Big beer buying craft breweries not all about recipes: Sen. Blumenthal urging scrutiny on consolidations

Published on Tuesday, 15 August 2017 20:32
Written by Angie DeRosa

Staff Writer

HARTFORD - U.S. Sen. Richard Blumenthal met with several owners, co-founders and partners representing craft breweries across the state Monday afternoon at Thomas Hooker Brewery’s Colt Taproom to discuss the battle between craft breweries and their big beer competitors.

Blumenthal has urged close scrutiny of consolidation in the beer industry, calling on the U.S. Department of Justice to ensure mergers of top companies do not get in the way of America’s craft brewers-a local industry in Connecticut that is continuously growing.

The discussion comes in the wake of Anheuser-Busch InBev-the company behind Budweiser-purchasing SABMiller in 2016 and merging the two. AB InBev was already the largest brewing and beverage company worldwide before the merge and remains so.

The company has been under scrutiny for the last two years after being investigated by the Justice Department in October of 2015 for buying beer distributors and preventing them from selling its competitors beers.

This past May, they were criticized for participating in anti-competitive behavior after purchasing the entire supply of South African hops from SAB Hop Farms, which made it unavailable to any other craft brewers in the United States.

Similar claims were also made more recently when the company purchased Minnesota-based Northern Brew-the biggest homebrew-supply chain in the country-and bought a stake in the beer rating website RateBeer.

Mike Larson, co-founder at Alvarium Beer Company in New Britain, said for Alvarium specifically the distributer side doesn’t affect them. He said what they are concerned about is the raw materials, like the equipment and hops, and how these moves by the big companies will drive up prices.

Blumenthal has worked to create antitrust laws and other policies and procedures to oversee the merging of such to ensure the market is fair.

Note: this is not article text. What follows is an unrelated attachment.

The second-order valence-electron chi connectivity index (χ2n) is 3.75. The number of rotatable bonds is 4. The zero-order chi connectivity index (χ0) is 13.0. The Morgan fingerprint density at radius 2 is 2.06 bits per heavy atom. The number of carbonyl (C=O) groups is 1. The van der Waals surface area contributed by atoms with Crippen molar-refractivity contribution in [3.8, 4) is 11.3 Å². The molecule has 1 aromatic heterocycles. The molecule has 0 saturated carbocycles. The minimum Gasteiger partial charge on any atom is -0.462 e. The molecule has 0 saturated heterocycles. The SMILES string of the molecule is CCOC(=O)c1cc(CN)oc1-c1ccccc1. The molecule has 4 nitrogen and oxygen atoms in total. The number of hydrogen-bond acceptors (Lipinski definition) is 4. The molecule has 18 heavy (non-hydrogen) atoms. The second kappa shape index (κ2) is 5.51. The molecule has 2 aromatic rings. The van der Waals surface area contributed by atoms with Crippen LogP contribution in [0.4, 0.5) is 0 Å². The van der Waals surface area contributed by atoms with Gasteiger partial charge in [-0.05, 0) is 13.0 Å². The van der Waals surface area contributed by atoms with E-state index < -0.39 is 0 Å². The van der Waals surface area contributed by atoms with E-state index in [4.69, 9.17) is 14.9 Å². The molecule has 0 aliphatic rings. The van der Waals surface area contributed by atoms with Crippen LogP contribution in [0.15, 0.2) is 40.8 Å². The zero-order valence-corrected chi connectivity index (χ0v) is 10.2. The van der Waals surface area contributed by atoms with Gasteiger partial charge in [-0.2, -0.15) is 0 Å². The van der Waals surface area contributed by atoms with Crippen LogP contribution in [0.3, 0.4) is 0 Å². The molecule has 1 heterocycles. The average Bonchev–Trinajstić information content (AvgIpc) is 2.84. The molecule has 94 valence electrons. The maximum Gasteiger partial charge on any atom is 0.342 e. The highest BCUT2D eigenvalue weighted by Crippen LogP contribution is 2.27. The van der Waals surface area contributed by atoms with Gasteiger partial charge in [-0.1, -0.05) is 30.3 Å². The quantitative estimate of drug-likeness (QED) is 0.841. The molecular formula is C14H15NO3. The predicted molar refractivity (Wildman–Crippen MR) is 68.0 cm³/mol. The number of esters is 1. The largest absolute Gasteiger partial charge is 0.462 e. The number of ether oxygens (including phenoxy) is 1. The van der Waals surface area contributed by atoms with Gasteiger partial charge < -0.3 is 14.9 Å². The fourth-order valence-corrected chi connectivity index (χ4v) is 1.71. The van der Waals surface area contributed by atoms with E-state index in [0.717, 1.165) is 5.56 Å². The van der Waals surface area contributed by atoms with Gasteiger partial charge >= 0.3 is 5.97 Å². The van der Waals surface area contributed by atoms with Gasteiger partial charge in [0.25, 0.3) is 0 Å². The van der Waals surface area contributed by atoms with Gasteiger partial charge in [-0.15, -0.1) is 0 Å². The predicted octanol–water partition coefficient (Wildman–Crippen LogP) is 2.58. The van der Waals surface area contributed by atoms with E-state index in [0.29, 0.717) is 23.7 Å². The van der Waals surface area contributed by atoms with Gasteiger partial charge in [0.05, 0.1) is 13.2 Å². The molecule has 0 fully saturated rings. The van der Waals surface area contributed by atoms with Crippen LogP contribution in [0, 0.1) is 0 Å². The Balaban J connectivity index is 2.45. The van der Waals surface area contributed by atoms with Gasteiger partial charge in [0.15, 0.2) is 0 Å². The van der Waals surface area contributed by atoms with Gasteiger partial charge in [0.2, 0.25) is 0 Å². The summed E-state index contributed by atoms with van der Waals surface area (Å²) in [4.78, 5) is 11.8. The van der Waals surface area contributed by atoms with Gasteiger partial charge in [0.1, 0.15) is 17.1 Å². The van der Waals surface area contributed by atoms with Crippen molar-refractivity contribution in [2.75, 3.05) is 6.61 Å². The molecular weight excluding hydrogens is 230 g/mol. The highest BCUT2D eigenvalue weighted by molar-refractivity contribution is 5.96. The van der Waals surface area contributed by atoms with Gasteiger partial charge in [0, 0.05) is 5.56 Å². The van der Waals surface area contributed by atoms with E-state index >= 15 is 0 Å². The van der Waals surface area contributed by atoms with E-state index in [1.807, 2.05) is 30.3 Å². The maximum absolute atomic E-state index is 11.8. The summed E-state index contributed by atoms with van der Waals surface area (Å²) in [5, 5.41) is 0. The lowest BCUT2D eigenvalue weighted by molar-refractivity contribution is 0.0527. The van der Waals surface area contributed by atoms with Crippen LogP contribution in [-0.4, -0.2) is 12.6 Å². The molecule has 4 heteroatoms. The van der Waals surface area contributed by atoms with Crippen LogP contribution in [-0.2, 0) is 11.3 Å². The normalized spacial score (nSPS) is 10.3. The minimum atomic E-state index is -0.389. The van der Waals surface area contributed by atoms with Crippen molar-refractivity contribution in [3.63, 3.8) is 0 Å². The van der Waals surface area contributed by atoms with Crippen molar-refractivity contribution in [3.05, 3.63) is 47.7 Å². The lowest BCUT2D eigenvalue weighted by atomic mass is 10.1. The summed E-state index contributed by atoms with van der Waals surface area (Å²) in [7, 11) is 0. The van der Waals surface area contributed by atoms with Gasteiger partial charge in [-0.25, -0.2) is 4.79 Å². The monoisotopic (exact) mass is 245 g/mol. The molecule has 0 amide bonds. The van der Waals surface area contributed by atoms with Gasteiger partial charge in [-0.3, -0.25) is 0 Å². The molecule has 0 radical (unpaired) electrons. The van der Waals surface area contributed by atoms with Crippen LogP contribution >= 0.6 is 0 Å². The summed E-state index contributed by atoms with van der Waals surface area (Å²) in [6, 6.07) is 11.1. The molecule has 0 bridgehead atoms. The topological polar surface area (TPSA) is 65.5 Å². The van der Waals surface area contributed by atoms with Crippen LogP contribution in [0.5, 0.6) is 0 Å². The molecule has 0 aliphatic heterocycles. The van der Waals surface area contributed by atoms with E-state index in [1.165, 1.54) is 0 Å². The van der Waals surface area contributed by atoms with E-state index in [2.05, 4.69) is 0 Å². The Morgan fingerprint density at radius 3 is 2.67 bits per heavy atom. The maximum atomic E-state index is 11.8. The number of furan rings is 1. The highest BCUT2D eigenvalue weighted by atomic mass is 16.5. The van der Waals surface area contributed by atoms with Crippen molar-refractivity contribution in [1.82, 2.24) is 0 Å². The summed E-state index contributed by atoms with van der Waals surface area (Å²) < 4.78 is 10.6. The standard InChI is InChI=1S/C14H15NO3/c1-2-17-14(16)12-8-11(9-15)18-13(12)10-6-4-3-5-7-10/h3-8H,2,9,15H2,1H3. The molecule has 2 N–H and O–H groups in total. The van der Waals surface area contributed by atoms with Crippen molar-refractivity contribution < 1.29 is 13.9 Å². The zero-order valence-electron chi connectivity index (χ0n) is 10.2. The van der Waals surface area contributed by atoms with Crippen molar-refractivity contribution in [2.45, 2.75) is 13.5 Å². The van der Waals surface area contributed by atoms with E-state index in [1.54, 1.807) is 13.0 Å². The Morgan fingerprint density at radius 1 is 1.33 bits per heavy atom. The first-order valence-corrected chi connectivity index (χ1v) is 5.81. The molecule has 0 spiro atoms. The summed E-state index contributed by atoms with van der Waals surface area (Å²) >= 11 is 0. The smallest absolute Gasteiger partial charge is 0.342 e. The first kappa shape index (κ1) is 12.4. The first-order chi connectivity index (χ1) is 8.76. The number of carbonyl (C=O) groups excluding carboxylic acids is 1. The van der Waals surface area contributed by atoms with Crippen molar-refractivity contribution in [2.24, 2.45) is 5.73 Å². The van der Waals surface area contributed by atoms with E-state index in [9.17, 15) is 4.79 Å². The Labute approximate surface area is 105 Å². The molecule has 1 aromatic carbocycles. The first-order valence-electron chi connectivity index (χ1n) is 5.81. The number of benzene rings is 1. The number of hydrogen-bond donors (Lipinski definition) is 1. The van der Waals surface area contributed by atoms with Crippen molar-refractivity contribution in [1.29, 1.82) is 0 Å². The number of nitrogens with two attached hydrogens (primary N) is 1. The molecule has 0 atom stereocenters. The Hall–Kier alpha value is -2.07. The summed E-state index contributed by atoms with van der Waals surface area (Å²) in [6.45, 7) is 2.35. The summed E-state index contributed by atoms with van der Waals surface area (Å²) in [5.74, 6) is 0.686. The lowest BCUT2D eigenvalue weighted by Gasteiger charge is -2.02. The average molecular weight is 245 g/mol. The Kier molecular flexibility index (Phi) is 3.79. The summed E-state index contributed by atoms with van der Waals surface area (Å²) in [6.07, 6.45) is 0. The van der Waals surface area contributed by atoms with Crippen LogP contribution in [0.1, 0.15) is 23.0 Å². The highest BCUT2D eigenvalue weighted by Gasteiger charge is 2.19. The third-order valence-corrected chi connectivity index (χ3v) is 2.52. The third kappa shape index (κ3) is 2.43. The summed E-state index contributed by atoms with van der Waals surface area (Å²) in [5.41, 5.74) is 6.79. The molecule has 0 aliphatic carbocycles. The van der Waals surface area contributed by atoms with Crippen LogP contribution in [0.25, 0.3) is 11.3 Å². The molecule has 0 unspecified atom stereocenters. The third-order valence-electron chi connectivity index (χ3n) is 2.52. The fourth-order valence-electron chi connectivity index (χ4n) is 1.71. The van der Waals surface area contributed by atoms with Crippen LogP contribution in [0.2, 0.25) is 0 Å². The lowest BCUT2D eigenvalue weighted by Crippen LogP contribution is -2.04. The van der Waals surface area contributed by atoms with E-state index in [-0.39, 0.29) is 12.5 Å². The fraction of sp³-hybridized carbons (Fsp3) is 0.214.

Larson said at the event in Hartford Monday, Blumenthal asked the different representatives of the breweries in the state what they come across as problems so he can continue to work to safeguard the brewing jobs in Connecticut.

With new craft brewers popping up, new kinds of beer are constantly being put on the market-Pale Ales, Indian Pale Ales, Dark Lagers, Belgian Styles and so on. To keep up with the competition, big beer companies have attempted to create their own, but not being able to successfully market their renditions made them rething their strategies.

Now big beer companies are buying up many craft breweries, which add to the distribution problem for some of the state’s small brewers.

For example, today AB InBev owns 10 beer brands that were once independently owned.

Many times this affects smaller, craft breweries because big beer names are able to get beer distributors and retailers to drop local products to get their bottles on the shelf instead, like what was seen with AB InBev.

Due to this craft brewers sell mainly out of their tap rooms because the competition in retail space is too much for them to afford.

In a way this can be used to their advantage by putting an emphasis on hyperlocal brewers, and also works as part of the solution to combat big beer companies.

Each year the number of breweries in Connecticut has steadily increased, now with almost 50 craft breweries in the state when just six years ago small breweries was in the single digits.

“It comes down to the local consumer, if people are buying more and more (local product),” said Larson. From his experience working in the craft beer industry, he thinks more and more people are looking to buy local and support small businesses.

The Brewers Association-a nonprofit organization for small and independent craft brewers-recently implemented an “independent craft brewer seal,” to help distinguish beer made from craft brewers versus non-craft companies.

To obtain the seal, craft brewers must meet a number of required criteria, including a brewery must be small-producing less than six million barrels per year-and independently owned.

Larson said Alvarium will soon bare the seal on all their bottles.

According to the latest data from The Brewers Association, the craft beer industry in Connecticut had a $569 million economic impact in 2014.

Overall, craft beer makes up $23.5 billion with 10 percent sales growth in 2016 nationwide.

Angie DeRosa can be reached at 860-801-5063 or aderosa@centralctcommunications.com



Posted in The Bristol Press, Bristol, General Business, General News on Tuesday, 15 August 2017 20:32. Updated: Tuesday, 15 August 2017 20:34.